Nine games into the season, and the Premier League's golden boot race already has a familiar look to it.
Considered Messi's only rival for the 2023 Ballon d'Or, Manchester City’s Erling Haaland leads the way with nine goals, but Mohamed Salah is hot on his heels, after a brace for Liverpool in this weekend’s Merseyside derby moved him onto eight.
It’s pretty easy to say who is the best goalscorer. One only needs to look at the top scorers list, or goals per game. But supporters will always debate who the best finisher is. It’s a difficult thing to quantify, and is much more subjective than pure goalscoring.
In this article, we’ll use the expected goals (xG) metric to try and find a conclusive answer to who the Premier League’s most efficient marksman is.
What are expected goals?
Expected Goals uses data from thousands of games to create a model. This model is used to calculate the probability of a shot becoming a goal. The model accounts for many variables, such as position on the pitch, where defenders are, what part of the body is used, the type of pass made, and what type of attack the shot has emerged from.
For example, a shot taken from within the six-yard box, squared past the goalkeeper on a counterattack, will have a much higher xG value than a volley from outside the box in settled play.
How can we use it to find the Premier League's best finisher?
The best goalscorers almost always have the highest xG across a season. Last season, Erling Haaland accumulated 27.43 xG, which is seven more than Mohamed Salah in second. But both players are within ten goals of their xG across their careers. This indicates that both are good finishers, but what makes them great goalscorers is their ability to keep getting high quality chances.
But what we’re looking for here are players who consistently over-perform their xG over at least a season (this way we avoid including players who are just in a purple patch) – this indicates the player is finishing difficult opportunities at an impressive rate.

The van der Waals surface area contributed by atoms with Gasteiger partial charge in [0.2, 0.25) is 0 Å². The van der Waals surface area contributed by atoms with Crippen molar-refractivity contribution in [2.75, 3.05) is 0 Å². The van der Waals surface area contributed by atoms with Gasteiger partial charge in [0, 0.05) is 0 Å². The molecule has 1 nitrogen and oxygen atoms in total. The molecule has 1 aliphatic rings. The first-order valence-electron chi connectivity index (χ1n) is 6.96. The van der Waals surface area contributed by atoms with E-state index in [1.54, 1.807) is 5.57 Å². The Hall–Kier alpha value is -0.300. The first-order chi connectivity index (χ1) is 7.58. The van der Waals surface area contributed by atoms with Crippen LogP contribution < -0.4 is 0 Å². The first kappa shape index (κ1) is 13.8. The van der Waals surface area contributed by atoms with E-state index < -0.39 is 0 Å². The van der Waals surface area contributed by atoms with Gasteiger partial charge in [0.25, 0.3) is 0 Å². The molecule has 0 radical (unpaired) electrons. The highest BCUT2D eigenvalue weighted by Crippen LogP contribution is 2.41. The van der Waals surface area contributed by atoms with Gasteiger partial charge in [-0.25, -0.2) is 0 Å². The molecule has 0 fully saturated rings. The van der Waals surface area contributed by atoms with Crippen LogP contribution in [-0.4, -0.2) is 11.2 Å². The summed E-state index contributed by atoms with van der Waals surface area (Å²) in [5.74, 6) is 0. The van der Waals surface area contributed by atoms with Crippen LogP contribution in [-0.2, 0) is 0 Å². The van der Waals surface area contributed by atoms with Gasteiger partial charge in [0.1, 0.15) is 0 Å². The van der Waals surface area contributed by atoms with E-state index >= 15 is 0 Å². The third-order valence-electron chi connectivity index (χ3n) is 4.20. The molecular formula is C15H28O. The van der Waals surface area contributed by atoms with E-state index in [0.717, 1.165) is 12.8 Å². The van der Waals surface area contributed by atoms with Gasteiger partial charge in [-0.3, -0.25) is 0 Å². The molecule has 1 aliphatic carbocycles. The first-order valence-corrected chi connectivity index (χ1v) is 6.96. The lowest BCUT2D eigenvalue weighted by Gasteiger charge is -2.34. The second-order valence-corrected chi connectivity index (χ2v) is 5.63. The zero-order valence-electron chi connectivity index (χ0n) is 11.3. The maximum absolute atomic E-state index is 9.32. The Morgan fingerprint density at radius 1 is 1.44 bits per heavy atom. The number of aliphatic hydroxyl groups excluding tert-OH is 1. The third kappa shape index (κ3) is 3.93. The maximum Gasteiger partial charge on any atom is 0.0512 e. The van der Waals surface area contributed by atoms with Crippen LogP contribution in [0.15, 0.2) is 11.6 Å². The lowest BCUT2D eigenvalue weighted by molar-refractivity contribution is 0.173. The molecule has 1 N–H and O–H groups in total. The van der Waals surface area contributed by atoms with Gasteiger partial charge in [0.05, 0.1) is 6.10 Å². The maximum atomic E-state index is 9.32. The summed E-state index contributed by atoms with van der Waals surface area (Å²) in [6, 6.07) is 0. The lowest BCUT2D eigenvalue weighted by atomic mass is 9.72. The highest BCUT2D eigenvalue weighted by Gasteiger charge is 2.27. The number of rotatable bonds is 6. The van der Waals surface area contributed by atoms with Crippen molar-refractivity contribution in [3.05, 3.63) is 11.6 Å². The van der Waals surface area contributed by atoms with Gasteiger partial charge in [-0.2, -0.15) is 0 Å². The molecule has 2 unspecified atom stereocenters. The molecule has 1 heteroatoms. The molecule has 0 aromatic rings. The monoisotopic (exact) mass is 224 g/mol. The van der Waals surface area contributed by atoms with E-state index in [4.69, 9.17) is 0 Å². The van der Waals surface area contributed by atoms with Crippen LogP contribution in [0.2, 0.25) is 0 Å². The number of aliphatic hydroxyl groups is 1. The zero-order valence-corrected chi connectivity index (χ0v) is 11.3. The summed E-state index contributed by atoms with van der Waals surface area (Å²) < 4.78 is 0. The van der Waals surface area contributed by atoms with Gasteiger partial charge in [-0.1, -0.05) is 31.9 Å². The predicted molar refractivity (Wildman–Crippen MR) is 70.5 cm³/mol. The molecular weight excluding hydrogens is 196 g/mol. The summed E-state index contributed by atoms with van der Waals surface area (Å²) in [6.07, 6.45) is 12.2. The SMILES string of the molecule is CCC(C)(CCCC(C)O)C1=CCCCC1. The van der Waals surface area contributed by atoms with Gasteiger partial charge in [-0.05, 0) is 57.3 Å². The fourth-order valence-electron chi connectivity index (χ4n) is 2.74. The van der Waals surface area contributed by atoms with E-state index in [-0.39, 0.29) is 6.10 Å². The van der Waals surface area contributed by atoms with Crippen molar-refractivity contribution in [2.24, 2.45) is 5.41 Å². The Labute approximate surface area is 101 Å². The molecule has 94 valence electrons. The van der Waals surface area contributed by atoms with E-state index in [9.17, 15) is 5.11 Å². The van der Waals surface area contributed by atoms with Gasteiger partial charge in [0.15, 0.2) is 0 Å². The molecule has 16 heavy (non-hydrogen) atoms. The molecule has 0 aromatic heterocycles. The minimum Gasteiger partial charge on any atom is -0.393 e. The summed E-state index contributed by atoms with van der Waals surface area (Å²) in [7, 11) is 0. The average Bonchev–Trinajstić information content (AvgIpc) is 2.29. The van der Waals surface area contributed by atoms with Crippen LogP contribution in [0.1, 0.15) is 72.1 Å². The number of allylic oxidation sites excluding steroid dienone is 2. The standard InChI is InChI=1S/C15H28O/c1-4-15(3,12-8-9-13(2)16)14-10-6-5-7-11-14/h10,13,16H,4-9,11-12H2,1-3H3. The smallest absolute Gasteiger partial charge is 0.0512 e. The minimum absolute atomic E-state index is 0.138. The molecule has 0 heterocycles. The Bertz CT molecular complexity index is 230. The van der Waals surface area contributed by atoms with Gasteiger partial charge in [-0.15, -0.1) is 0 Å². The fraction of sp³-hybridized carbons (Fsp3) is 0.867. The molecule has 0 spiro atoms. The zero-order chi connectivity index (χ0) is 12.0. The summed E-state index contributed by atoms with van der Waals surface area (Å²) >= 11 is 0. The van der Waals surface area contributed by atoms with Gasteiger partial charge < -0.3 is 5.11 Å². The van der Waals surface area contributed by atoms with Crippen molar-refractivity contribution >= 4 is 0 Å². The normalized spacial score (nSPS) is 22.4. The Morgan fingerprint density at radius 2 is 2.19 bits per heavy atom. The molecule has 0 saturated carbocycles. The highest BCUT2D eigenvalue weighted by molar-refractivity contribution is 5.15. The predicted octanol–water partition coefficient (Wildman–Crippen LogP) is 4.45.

We’ll also be excluding penalties, as though they are closely related to finishing, it is a different skill.
Who is the Premier League’s best finisher?
Kevin de Bruyne
Most wouldn’t expect a midfielder as creative as Kevin de Bruyne to rank among the best finishers, but since 2017/18, the Belgian has scored 47 non-penalty goals from an xG of just 30.6, an overperformance of 42%.
A big part of the 32-year-old’s impressive goalscoring is his ability to score from long distances: shots which have very low xG values on account of their distance from goal. In fact, de Bruyne has scored 21 goals from 20+ yards since 2017/18.
This was exemplified in de Bruyne’s stunning performance against Wolves in 2022 – he scored four from a total xG of just 0.74.
The 22-year-old Brazilian was an underrated component in Arsenal’s title challenge last season. Martinelli quietly scored 15 non-penalty goals from an xG of just 9.3, for an overperformance of 47%.
Last season was Martinelli’s first full season, so his sample size is limited. Martinelli’s sharp finishing performance is down to his mastery of opening up his body when played in on goal and curling the ball beyond the goalkeeper into the far post, often from tight angles.
An Arsenal player with a larger sample size is their skipper, Ødegaard has scored 26 for the Gunners, exceeding his xG by 46% since his arrival in January 2021.
The reason behind the Norwegian’s fine finishing is his now-signature ability to finish low-xG cutbacks to the edge of the box and side-foot the ball beyond the goalkeeper right into the corners.
He scored two goals just like this against Chelsea last season.
But the best finisher in the Premier League calls the white side of North London home. Since 2017/18, Son has scored 90 non-penalty goals for Tottenham, from an xG of 63.8, an overperformance of 34%.
Though his overperformance percentage is not as high as others, Son has the greatest variety to his finishing and a vast sample size with 90 goals. He is not as reliant on a signature strike as the others. He can finish with power from range like de Bruyne, finish from tight angles like Martinelli or pass it in with care like Ødegaard.
Son’s biggest weapon is that he can use his left and right foot equally well – massively increasing the number of finishes available to him in any situation and he has the intelligence to pick the right one most times.
A great example is his four-goal masterclass against Southampton in 2020, where he scored two with each foot.